Chondroitin sulfate is one of the main structural components of cartilage. All bones contain high levels of chondroitin sulfate, whether animal or human. Chondroitin sulfate is responsible for stimulating the production of new cartilage, improving joint fluid levels to reduce friction, and even blocking enzymes that reduce cartilage levels in the joints. A 1993 study from the University of Rome found that chondroitin was highly effective at boosting bone health.

Hyaluronic Acid

Hyaluronic acid is another important ingredient for bone health. Healthy bones contain high levels of hyaluronic acid which lubricate joints. However, as you age, hyaluronic acid production goes down. This contributes to stiff joints. Taking hyaluronic acid can help improve joint stiffness. A 2008 study from Miami Research Associates showed that after taking hyaluronic acid supplements for 8 weeks, patient stiffness and pain was significantly reduced in patients with OA.

Methylsulfonyl Methane

Methylsulfonyl Methane (MSM) is one form of sulfur found in bones. Animal studies have shown that this form of sulfur is beneficial in fighting arthritis pain. In one study from 2005, 118 people with OA took MSM supplements for 12 weeks. By the end of the study, arthritis symptoms were reduced. Researchers found that MSM was most effective when used in conjunction with glucosamine.


Boron is a unique mineral that has circumstantial evidence that it is vital for bone health and the protection against joint pain. A 1994 study conducted by Rex Newnham and Associates looked at the role of boron in the health of bones. The researchers noted that high levels of boron in the diet reduced the chances of getting arthritis from a maximum of 70 percent to a maximum of 10 percent. A daily intake of 3 to 10 mg is the most beneficial for fighting arthritis and joint pain, according to the study.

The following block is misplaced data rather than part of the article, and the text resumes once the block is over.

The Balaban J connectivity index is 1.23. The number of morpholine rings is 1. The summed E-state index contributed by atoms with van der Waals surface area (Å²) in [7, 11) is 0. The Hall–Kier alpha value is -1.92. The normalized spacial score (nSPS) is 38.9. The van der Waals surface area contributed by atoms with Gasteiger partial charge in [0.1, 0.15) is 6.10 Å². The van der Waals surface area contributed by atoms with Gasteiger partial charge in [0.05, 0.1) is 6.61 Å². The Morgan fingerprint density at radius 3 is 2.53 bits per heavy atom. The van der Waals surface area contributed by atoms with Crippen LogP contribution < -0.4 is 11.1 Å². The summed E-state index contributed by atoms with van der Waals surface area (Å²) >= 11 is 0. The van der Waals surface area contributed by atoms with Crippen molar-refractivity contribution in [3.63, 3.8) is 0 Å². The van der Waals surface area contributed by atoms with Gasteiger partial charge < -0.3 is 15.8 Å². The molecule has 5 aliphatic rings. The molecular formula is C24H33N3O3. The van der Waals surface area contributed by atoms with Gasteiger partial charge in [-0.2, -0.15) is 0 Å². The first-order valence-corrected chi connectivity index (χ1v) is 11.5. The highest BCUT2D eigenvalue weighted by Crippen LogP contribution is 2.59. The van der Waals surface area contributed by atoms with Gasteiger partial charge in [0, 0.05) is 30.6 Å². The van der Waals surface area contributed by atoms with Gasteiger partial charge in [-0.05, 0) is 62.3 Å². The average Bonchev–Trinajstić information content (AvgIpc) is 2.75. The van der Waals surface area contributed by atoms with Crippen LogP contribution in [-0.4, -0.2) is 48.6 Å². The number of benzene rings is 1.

Glucosamine is one of the commonly-used natural treatments for bone health. Its benefits in fighting joint pain are well documented. In fact, glucosamine combined with the other vitamins and minerals in this list can be highly effective at reducing arthritis symptoms and overall joint stiffness. In a study of 318 patients conducted by Fundación Jiménez Díaz-Capio University in Spain, a daily dose of 1,500 mg of glucosamine was able to significantly reduce joint pain, stiffness, and other arthritis symptoms in nearly 40 percent of participants with OA.

Stop Arthritis With Type II Collagen

When it comes to arthritis and joint pain, you do not want symptoms to become worse. Joint pain can lead to excruciating pain that will interfere with daily activities and the ability to live your life pain-free. Luckily, type II collagen and the above complimentary supplements will help fight joint pain and restore elasticity and fluid to aging joints.

You do not have to suffer from painful joints simply because you are getting older. Taking collagen will benefit your overall bone health, joint health, reduce inflammation, improve your skin, and provide many other benefits. One of the best things you can do for your joints is to ensure your collage intake remains high as you age.